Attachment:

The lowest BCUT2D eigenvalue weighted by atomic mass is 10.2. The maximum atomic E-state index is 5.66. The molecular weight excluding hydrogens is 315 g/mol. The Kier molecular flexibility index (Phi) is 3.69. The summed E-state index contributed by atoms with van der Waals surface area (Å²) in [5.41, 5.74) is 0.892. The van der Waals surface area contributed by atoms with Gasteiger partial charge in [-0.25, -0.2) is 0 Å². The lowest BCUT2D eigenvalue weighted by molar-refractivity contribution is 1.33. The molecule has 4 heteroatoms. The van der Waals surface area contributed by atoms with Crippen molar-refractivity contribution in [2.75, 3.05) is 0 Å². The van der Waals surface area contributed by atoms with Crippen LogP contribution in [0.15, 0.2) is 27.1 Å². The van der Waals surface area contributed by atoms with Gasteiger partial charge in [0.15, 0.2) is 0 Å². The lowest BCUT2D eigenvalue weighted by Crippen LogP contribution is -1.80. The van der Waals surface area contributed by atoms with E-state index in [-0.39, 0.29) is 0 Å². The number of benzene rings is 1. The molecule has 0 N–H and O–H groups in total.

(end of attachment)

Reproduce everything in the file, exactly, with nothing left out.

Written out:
The lowest BCUT2D eigenvalue weighted by atomic mass is 10.2. The maximum atomic E-state index is 5.66. The molecular weight excluding hydrogens is 315 g/mol. The Kier molecular flexibility index (Phi) is 3.69. The summed E-state index contributed by atoms with van der Waals surface area (Å²) in [5.41, 5.74) is 0.892. The van der Waals surface area contributed by atoms with Gasteiger partial charge in [-0.25, -0.2) is 0 Å². The lowest BCUT2D eigenvalue weighted by molar-refractivity contribution is 1.33. The molecule has 4 heteroatoms. The van der Waals surface area contributed by atoms with Crippen molar-refractivity contribution in [2.75, 3.05) is 0 Å². The van der Waals surface area contributed by atoms with Crippen LogP contribution in [0.15, 0.2) is 27.1 Å². The van der Waals surface area contributed by atoms with Gasteiger partial charge in [0.15, 0.2) is 0 Å². The lowest BCUT2D eigenvalue weighted by Crippen LogP contribution is -1.80. The van der Waals surface area contributed by atoms with E-state index in [-0.39, 0.29) is 0 Å². The number of benzene rings is 1. The molecule has 0 N–H and O–H groups in total.